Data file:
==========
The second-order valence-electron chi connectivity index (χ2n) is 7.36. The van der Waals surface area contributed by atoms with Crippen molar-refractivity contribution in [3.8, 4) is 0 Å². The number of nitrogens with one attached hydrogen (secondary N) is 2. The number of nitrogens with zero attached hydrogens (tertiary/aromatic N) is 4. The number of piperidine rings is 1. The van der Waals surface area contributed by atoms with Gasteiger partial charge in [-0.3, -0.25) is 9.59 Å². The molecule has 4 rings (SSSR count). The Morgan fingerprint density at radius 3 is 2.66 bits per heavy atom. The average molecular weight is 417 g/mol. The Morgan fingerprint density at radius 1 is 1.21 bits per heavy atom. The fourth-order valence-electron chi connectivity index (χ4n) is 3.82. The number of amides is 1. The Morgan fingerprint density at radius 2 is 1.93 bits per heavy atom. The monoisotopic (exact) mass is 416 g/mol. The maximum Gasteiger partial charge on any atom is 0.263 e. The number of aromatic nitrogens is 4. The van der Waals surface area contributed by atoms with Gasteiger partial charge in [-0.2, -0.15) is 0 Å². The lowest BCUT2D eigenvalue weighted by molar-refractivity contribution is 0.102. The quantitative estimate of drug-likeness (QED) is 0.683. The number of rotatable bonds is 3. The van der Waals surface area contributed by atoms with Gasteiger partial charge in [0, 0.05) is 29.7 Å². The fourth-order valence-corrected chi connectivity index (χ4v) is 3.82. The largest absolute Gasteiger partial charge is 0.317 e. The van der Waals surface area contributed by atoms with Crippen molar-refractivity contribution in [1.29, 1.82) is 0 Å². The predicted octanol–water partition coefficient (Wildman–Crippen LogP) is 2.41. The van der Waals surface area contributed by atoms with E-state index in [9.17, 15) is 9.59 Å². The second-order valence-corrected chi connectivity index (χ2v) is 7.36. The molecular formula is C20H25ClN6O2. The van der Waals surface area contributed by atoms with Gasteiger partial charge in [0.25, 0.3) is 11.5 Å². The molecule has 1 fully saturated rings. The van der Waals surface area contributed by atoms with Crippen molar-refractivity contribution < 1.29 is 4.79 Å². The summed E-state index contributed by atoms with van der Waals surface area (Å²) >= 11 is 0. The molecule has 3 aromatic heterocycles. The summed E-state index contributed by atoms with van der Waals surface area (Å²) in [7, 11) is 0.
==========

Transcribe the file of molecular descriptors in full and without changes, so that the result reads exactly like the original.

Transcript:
The second-order valence-electron chi connectivity index (χ2n) is 7.36. The van der Waals surface area contributed by atoms with Crippen molar-refractivity contribution in [3.8, 4) is 0 Å². The number of nitrogens with one attached hydrogen (secondary N) is 2. The number of nitrogens with zero attached hydrogens (tertiary/aromatic N) is 4. The number of piperidine rings is 1. The van der Waals surface area contributed by atoms with Gasteiger partial charge in [-0.3, -0.25) is 9.59 Å². The molecule has 4 rings (SSSR count). The Morgan fingerprint density at radius 3 is 2.66 bits per heavy atom. The average molecular weight is 417 g/mol. The Morgan fingerprint density at radius 1 is 1.21 bits per heavy atom. The fourth-order valence-electron chi connectivity index (χ4n) is 3.82. The number of amides is 1. The Morgan fingerprint density at radius 2 is 1.93 bits per heavy atom. The monoisotopic (exact) mass is 416 g/mol. The maximum Gasteiger partial charge on any atom is 0.263 e. The number of aromatic nitrogens is 4. The van der Waals surface area contributed by atoms with Gasteiger partial charge in [-0.2, -0.15) is 0 Å². The lowest BCUT2D eigenvalue weighted by molar-refractivity contribution is 0.102. The quantitative estimate of drug-likeness (QED) is 0.683. The number of rotatable bonds is 3. The van der Waals surface area contributed by atoms with Gasteiger partial charge in [0, 0.05) is 29.7 Å². The fourth-order valence-corrected chi connectivity index (χ4v) is 3.82. The largest absolute Gasteiger partial charge is 0.317 e. The van der Waals surface area contributed by atoms with Crippen molar-refractivity contribution in [1.29, 1.82) is 0 Å². The predicted octanol–water partition coefficient (Wildman–Crippen LogP) is 2.41. The van der Waals surface area contributed by atoms with E-state index in [9.17, 15) is 9.59 Å². The second-order valence-corrected chi connectivity index (χ2v) is 7.36. The molecular formula is C20H25ClN6O2. The van der Waals surface area contributed by atoms with Gasteiger partial charge in [0.25, 0.3) is 11.5 Å². The molecule has 1 fully saturated rings. The van der Waals surface area contributed by atoms with Crippen molar-refractivity contribution < 1.29 is 4.79 Å². The summed E-state index contributed by atoms with van der Waals surface area (Å²) >= 11 is 0. The molecule has 3 aromatic heterocycles. The summed E-state index contributed by atoms with van der Waals surface area (Å²) in [7, 11) is 0.